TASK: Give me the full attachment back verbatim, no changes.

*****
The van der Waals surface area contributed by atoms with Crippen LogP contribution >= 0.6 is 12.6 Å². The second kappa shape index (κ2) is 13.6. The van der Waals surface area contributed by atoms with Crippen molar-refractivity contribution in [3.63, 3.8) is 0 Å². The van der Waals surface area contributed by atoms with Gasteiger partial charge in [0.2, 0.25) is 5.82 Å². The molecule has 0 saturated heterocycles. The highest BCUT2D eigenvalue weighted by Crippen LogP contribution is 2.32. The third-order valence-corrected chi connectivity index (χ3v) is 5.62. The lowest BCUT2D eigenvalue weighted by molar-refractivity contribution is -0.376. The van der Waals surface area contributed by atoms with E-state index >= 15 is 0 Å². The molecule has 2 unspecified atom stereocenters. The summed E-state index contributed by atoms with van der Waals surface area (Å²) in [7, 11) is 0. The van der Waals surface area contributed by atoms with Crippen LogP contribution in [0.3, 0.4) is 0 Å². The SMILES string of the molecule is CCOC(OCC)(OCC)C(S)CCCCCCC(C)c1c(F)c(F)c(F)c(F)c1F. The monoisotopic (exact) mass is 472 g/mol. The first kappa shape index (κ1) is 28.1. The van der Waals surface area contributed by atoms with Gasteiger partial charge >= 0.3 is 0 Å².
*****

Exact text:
The van der Waals surface area contributed by atoms with Crippen LogP contribution >= 0.6 is 12.6 Å². The second kappa shape index (κ2) is 13.6. The van der Waals surface area contributed by atoms with Crippen molar-refractivity contribution in [3.63, 3.8) is 0 Å². The van der Waals surface area contributed by atoms with Gasteiger partial charge in [0.2, 0.25) is 5.82 Å². The molecule has 0 saturated heterocycles. The highest BCUT2D eigenvalue weighted by Crippen LogP contribution is 2.32. The third-order valence-corrected chi connectivity index (χ3v) is 5.62. The lowest BCUT2D eigenvalue weighted by molar-refractivity contribution is -0.376. The van der Waals surface area contributed by atoms with E-state index >= 15 is 0 Å². The molecule has 2 unspecified atom stereocenters. The summed E-state index contributed by atoms with van der Waals surface area (Å²) in [7, 11) is 0. The van der Waals surface area contributed by atoms with Crippen LogP contribution in [0.3, 0.4) is 0 Å². The SMILES string of the molecule is CCOC(OCC)(OCC)C(S)CCCCCCC(C)c1c(F)c(F)c(F)c(F)c1F. The monoisotopic (exact) mass is 472 g/mol. The first kappa shape index (κ1) is 28.1. The van der Waals surface area contributed by atoms with Gasteiger partial charge >= 0.3 is 0 Å².